As well as learning that issue first-handed by talking to the group itself, part of the problem is then at the policy level, he noted. “There's many, many things that have to do disability and accessibility especially in policy making stage… we are setting ground rules for government entities, for companies, for private sector people to actually embed accessibility in their system.”

Jutta Croll, Managing Director of the Digital Opportunities Foundation in Germany, also agreed with the top-and-bottom approach and added: “I would stress that you can't allocate the whole responsibility to the users themselves. We also need responsibility of the providers of content on the Internet also of the providers of websites, of platforms, of social networking sites.”

A number of people spoke in favour of open standards and finding ways to oblige or encourage companies building websites to follow them as a way of make it easier for vulnerable users online.


The vulnerability or otherwise of children

There is a frequent assumption that the most vulnerable users online are children and that they need to strongly protected. The panelists and audience questioned that assumption, and even the use of the term ‘vulnerable’.

Vicki Nash argued: “We shouldn't label people as vulnerable… It could be perceived as being a bit patronizing and we need to make sure we're not just talking about users but we're talking about all people who need help understanding and using the Internet…. But I think we should bear that word in mind because there may be situations where people's skill outpaces their ability to make judgments about what they should be doing.”

When it came to protecting children, she felt that they needed to be allowed to be exposed to the risks online: “I'm against the idea of filtering out all of the potentially harmful content at the school of the door or home. I think people have to make their own decisions… these aren't intrinsically vulnerable users because their skill opens up opportunities to them.”

She noted that “some governments unfortunately do use the language of ‘protecting against harm’, ‘protecting against risk’ as an excuse to maybe censor or filter out more than is needed… We can't really talk about vulnerable users or users in need of protection without working out what peoples communication rights are.”

In the case of children, she argued for education over restriction: “We want to educate children about the dangers so they can autonomously learn to use it for themselves as a tool for free expression and communication.”

David Wright from the UK Safer Internet Centre noted the same points: “This issue around the term ‘vulnerability’… I think with an uneducated or uninformed audience ‘vulnerable’ actually becomes a bit of a problem. It can mean those that society considers most vulnerable. Perhaps those around social care or in social care… But we work with schools across the UK, and we find teachers are particularly vulnerable when they might not actually be users or online users.”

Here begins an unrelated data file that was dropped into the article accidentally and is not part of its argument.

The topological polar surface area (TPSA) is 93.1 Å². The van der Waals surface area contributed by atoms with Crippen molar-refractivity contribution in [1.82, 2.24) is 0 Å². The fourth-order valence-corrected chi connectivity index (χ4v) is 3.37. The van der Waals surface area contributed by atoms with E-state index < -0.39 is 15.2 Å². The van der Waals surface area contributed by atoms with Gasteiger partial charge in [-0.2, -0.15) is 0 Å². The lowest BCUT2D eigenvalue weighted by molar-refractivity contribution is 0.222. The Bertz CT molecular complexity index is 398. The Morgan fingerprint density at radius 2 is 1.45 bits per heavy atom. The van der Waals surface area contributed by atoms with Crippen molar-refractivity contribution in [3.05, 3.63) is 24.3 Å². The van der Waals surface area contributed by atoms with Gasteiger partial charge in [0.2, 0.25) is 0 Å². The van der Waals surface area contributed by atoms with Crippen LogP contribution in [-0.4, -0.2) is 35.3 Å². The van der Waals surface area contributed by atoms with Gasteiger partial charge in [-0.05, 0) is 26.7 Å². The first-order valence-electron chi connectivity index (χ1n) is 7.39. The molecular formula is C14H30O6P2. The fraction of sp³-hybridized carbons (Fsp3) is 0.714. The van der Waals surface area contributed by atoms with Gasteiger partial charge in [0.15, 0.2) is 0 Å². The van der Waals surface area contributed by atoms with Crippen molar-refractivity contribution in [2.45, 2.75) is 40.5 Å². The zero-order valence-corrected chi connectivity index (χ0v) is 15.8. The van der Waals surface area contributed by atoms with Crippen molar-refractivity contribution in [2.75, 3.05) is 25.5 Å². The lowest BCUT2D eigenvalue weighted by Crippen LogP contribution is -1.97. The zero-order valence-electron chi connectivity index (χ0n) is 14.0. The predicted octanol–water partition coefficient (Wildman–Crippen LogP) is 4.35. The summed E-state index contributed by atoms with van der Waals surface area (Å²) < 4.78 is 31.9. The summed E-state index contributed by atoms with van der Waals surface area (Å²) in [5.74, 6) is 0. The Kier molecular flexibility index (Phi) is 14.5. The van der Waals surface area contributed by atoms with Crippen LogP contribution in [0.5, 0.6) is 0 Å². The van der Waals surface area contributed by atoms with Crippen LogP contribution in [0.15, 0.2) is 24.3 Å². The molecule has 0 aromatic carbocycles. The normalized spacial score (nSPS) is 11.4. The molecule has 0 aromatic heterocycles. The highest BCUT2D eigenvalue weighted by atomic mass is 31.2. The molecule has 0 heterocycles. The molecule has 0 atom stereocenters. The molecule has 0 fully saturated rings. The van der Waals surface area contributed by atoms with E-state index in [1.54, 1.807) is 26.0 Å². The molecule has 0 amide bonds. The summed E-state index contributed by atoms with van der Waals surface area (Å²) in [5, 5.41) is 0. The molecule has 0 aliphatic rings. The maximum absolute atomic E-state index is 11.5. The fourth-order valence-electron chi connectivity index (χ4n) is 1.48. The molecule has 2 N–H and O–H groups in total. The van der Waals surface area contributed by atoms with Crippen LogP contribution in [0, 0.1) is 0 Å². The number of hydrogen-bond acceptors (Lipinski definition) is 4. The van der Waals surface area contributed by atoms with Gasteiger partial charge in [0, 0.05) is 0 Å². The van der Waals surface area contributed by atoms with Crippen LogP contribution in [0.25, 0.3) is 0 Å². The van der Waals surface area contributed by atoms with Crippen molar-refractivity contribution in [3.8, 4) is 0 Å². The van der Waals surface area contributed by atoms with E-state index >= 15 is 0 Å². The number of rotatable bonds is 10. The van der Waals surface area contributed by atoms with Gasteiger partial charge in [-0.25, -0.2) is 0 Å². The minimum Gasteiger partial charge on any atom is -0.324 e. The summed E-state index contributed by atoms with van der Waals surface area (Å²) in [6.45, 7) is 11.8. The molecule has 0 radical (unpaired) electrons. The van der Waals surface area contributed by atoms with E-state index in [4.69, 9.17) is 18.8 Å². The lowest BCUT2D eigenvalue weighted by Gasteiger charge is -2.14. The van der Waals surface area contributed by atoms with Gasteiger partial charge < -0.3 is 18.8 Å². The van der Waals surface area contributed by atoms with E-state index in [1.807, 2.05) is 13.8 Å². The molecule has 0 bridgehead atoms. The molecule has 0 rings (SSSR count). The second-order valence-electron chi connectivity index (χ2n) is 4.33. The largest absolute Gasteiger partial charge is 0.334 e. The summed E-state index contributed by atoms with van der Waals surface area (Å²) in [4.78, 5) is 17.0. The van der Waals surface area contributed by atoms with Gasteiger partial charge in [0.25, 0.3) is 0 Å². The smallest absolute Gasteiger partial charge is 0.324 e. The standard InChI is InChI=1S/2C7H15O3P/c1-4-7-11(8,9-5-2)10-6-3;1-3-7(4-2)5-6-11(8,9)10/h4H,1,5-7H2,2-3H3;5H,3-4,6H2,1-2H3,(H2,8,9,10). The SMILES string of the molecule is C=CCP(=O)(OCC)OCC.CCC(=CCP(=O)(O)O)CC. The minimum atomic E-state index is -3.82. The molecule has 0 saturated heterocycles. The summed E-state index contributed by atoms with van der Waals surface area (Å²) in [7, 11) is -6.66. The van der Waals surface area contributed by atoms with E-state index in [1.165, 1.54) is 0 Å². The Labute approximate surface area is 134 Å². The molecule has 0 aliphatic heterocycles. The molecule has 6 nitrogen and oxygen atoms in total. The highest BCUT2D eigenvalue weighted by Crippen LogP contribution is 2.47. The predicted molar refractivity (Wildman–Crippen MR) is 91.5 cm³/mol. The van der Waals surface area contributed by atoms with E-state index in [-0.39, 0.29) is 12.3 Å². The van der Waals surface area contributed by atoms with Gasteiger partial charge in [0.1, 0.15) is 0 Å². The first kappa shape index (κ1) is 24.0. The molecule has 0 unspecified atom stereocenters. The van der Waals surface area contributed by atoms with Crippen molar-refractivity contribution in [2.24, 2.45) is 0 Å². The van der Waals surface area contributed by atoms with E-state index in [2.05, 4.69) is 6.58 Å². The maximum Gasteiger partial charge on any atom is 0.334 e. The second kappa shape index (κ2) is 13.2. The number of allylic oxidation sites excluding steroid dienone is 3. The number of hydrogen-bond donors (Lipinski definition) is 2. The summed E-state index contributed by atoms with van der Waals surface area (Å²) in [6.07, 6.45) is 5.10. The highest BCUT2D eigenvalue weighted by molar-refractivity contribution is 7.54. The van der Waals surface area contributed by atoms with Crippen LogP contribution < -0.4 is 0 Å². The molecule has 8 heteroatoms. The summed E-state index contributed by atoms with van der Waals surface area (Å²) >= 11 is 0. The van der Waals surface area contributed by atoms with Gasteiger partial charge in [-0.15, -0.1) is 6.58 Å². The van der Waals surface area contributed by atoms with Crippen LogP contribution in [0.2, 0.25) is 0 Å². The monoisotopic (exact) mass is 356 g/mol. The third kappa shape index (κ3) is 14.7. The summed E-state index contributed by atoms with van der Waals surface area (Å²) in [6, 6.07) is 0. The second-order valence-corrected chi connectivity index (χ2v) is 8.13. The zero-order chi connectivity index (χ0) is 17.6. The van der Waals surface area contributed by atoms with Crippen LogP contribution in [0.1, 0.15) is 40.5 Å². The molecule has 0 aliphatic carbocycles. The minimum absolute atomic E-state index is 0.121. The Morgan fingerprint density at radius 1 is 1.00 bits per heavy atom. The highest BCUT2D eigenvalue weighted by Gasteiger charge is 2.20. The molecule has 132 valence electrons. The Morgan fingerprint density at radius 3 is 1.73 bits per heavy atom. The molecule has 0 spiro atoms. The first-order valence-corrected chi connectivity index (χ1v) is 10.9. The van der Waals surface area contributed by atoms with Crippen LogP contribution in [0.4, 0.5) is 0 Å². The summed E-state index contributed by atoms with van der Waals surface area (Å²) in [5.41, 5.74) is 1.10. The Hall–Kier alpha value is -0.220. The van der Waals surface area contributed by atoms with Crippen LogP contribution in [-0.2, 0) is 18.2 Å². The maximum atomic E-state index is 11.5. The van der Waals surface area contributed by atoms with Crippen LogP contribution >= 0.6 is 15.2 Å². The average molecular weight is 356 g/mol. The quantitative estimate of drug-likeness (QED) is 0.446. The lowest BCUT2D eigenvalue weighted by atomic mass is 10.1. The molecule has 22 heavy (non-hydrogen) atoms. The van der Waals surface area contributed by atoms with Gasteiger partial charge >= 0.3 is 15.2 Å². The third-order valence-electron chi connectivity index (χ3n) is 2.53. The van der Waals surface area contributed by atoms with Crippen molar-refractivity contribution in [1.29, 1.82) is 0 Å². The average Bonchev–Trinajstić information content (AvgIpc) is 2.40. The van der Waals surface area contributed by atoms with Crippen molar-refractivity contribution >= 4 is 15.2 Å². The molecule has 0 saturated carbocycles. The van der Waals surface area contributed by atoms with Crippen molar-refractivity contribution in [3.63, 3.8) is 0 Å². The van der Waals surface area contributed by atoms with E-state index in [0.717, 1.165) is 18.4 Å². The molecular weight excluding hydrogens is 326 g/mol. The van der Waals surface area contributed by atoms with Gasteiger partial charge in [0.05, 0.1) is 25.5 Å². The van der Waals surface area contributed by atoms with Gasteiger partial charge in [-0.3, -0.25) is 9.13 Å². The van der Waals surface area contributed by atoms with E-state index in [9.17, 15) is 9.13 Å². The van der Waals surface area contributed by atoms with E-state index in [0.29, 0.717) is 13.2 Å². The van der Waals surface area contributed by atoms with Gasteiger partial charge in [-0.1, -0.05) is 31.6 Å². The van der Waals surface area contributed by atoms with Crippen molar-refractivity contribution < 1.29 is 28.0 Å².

Marjolijn Bonthuis-Krijger noted in her experience of going to schools, “when the filtering point comes up, children are aware that most of the inappropriate content, whatever you would call it is blocked. But again they are also aware of software that can break the filtering and have access to it although they said they don't actually use the software.”

Mina Nagy Takla, a social media specialist at the Supreme Council of Information and Communication Technology in Qatar, also tackled the issue of how vulnerable children really were. “Part of our work was going to schools and doing focus groups with the students in order to know how digitally literate they are and how they deal with technology.

“We discovered that students are very aware to the extent they can hack the websites on their own. They know coding and all of these things. So I would like to shift the current view we have… you always say children are the ones that are vulnerable but I think parents are the most vulnerable groups and not children because they have no idea on what their children are doing. And children are aware of dangers.”

Alun Michael noted that through the ChildNet charity in the UK, children had spoken to members of Parliament on this issue and noted that they wanted unfiltered access to the Internet but at the same time has an expectation of safety. That may seem contradictory, he noted, but “what we took out of that [was that] there ought to be responsibility in terms of the wider community… It’s a challenge back to all of us to think through what we mean by safety online… You know it's what kids wanted when they went out into the woods as teenagers. You want to feel free and you want to feel safe.”

The moderator, Liesyl Franz of TechAmerica, closed the workshop by highlighted what she saw as four main themes that had come out. “I think one that was the most resounding for me was the need for an effort to be collaborative. [Another] was not to be alarmist about the risk or vulnerability that we see and look toward being pragmatic about what the problems might actually be here from the users themselves.

“[Third,] look at the issue from a top-down and a bottom-up issue. Getting the buy-in and the understanding of political leaders but also understanding the needs and challenges and opportunities at a very grassroots level, the users themselves or the potential users.

“And lastly, the Internet user community is hugely diverse. And therefore, you can't look at it all as sort of one block of a kind of people. So you need to find ways to address each community, and look for ways to empower them and enable them to demand from providers what they need.”